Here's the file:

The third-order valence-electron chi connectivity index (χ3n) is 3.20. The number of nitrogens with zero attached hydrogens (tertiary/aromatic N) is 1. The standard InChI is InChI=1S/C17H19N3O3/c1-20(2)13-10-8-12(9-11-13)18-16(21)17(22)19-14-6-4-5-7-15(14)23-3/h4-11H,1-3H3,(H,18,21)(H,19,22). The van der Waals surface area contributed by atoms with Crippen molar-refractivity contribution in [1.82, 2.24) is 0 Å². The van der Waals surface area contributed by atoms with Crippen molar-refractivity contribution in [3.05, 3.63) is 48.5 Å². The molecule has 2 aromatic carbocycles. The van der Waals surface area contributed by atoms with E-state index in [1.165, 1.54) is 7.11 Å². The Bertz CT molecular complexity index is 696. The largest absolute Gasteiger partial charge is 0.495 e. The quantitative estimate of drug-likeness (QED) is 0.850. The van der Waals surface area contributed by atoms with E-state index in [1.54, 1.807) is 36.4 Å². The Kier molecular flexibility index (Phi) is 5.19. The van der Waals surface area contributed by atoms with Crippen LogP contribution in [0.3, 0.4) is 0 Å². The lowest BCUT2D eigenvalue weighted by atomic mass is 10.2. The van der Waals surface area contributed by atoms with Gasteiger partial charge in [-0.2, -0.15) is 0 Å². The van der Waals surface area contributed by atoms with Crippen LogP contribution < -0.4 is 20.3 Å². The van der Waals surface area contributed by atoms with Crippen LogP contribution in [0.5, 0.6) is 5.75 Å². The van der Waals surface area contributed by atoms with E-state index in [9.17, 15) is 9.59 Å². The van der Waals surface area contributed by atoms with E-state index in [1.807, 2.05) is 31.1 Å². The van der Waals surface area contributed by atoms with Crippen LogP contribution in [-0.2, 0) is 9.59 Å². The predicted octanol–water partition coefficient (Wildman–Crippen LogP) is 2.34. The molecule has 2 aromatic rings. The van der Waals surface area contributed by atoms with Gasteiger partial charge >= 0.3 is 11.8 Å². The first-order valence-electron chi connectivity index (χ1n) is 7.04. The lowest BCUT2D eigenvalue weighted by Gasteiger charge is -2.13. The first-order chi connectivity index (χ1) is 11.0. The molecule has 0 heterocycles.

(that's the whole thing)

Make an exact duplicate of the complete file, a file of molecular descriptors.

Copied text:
The third-order valence-electron chi connectivity index (χ3n) is 3.20. The number of nitrogens with zero attached hydrogens (tertiary/aromatic N) is 1. The standard InChI is InChI=1S/C17H19N3O3/c1-20(2)13-10-8-12(9-11-13)18-16(21)17(22)19-14-6-4-5-7-15(14)23-3/h4-11H,1-3H3,(H,18,21)(H,19,22). The van der Waals surface area contributed by atoms with Crippen molar-refractivity contribution in [1.82, 2.24) is 0 Å². The van der Waals surface area contributed by atoms with Crippen molar-refractivity contribution in [3.05, 3.63) is 48.5 Å². The molecule has 2 aromatic carbocycles. The van der Waals surface area contributed by atoms with E-state index in [1.165, 1.54) is 7.11 Å². The Bertz CT molecular complexity index is 696. The largest absolute Gasteiger partial charge is 0.495 e. The quantitative estimate of drug-likeness (QED) is 0.850. The van der Waals surface area contributed by atoms with E-state index in [1.54, 1.807) is 36.4 Å². The Kier molecular flexibility index (Phi) is 5.19. The van der Waals surface area contributed by atoms with Crippen LogP contribution in [0.3, 0.4) is 0 Å². The lowest BCUT2D eigenvalue weighted by atomic mass is 10.2. The van der Waals surface area contributed by atoms with Gasteiger partial charge in [-0.2, -0.15) is 0 Å². The van der Waals surface area contributed by atoms with Crippen LogP contribution < -0.4 is 20.3 Å². The van der Waals surface area contributed by atoms with Crippen LogP contribution in [0.5, 0.6) is 5.75 Å². The van der Waals surface area contributed by atoms with E-state index in [9.17, 15) is 9.59 Å². The van der Waals surface area contributed by atoms with E-state index in [1.807, 2.05) is 31.1 Å². The van der Waals surface area contributed by atoms with Crippen LogP contribution in [-0.2, 0) is 9.59 Å². The predicted octanol–water partition coefficient (Wildman–Crippen LogP) is 2.34. The molecule has 2 aromatic rings. The van der Waals surface area contributed by atoms with Gasteiger partial charge >= 0.3 is 11.8 Å². The first-order valence-electron chi connectivity index (χ1n) is 7.04. The lowest BCUT2D eigenvalue weighted by Gasteiger charge is -2.13. The first-order chi connectivity index (χ1) is 11.0. The molecule has 0 heterocycles.